Remote working success is about more than just learning to mute mics and draw cats on a whiteboard in Zoom. We’ve all had a few weeks to nail these fundamentals, and there’s been an amazing uplift in our collective competence. But the culture of your organisation or team? How’s that fairing in a world where you aren’t sharing office space or natural connections with your colleagues?
Only when we don’t have access to it, do we realise the value we place in the shared office space, the ‘casual collisions’*, the company events and social invites, in reinforcing our sense of culture, and personal belonging.
I’ve been reading The Culture Code, by Daniel Coyle this week (I haven’t finished it yet!). He talks about ‘belonging queues’ as being a vital element to building a team with shared understanding and value of the culture.
While remote working, that seems to me to be be about both connecting with the cultural icons of your business or team. This is not the time to ditch your corporate PowerPoint template in favour of a new jazzy colour scheme, or to blurt out your query the core values of the organisation, or immediately dissolve your current workstreams and ways of working without exploration, but rather for you to show leadership as ‘sensemaker’ in using the cultural ‘anchors’ to engage and energise in a changing landscape.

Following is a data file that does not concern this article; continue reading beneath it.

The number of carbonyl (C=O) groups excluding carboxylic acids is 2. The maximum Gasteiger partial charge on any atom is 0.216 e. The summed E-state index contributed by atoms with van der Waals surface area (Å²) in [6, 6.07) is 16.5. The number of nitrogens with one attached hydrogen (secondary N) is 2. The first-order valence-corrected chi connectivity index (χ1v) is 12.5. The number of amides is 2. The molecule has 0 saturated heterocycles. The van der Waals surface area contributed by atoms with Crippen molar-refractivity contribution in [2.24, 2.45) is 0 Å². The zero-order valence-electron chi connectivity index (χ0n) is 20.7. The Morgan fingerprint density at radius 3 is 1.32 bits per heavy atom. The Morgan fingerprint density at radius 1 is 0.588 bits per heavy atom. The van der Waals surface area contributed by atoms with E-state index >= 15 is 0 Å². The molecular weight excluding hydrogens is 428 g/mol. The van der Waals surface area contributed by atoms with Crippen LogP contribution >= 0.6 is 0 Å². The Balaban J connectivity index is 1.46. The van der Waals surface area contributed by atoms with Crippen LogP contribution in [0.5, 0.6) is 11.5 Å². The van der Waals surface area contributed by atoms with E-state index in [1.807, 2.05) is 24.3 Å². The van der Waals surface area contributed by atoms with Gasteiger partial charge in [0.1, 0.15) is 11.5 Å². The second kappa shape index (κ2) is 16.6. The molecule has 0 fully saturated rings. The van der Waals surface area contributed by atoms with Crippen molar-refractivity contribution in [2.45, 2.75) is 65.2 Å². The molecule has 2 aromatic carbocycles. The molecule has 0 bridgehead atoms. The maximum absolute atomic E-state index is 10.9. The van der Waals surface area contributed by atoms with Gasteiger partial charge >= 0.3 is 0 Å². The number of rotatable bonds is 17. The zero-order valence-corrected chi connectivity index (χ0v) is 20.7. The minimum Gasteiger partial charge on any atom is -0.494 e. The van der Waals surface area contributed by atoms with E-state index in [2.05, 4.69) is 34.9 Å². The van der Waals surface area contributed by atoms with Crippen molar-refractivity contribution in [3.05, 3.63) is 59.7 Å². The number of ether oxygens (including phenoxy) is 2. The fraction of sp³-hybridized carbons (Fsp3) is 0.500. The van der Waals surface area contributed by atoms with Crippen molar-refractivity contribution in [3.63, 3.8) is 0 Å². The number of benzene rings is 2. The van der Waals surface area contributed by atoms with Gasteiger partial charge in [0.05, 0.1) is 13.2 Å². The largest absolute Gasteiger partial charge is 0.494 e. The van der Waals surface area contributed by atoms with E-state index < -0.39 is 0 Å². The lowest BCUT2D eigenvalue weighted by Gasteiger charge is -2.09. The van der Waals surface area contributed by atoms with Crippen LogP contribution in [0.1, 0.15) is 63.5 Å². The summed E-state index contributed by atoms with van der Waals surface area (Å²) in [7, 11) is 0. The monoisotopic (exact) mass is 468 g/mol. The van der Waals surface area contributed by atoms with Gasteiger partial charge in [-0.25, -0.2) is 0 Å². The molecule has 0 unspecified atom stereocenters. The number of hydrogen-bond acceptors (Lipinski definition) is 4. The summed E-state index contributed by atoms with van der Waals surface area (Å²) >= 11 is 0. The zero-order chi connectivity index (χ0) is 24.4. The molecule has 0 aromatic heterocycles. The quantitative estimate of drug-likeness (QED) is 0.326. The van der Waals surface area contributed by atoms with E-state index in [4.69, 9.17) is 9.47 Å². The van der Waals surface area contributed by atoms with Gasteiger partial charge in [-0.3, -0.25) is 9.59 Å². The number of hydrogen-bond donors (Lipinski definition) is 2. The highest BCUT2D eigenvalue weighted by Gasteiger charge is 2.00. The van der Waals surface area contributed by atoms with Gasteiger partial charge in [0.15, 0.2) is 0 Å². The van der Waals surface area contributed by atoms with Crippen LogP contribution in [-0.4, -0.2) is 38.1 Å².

Belonging is a feeling. As much as it requires a clarity around the anchors to help ‘identify’ the culture, belonging is an intangible sense of being part of something that is elicited from every individual. As a leader, getting to understand your team’s aspirations and challenges in the remote working setting up, showing empathy to their own responses and being vulnerable to share your own thoughts and feeling will create far greater sense of belonging.
Communication is obviously core to the success of remote working. In a less structured world, where the boundaries between home and work have been blurred, we need to clear on our meeting habits, and rules of communication. Transparency and equal access to information needs thought.. without the casual collisions that happen at the water cooler, we need to be more intentional about sharing data, insights and decisions with those who will be impacted.
In fact, intentionality is a key frame that I think we all need to step into. The first few weeks we’ve been able to roll with the punches. Now we need to pause, take a breath, and ensure our actions and reactions are all grounded in positive intent.
Stay well x
* a phrase borrowed with all due credit to Kirk Vallis, Global Head of Creative Capability, Google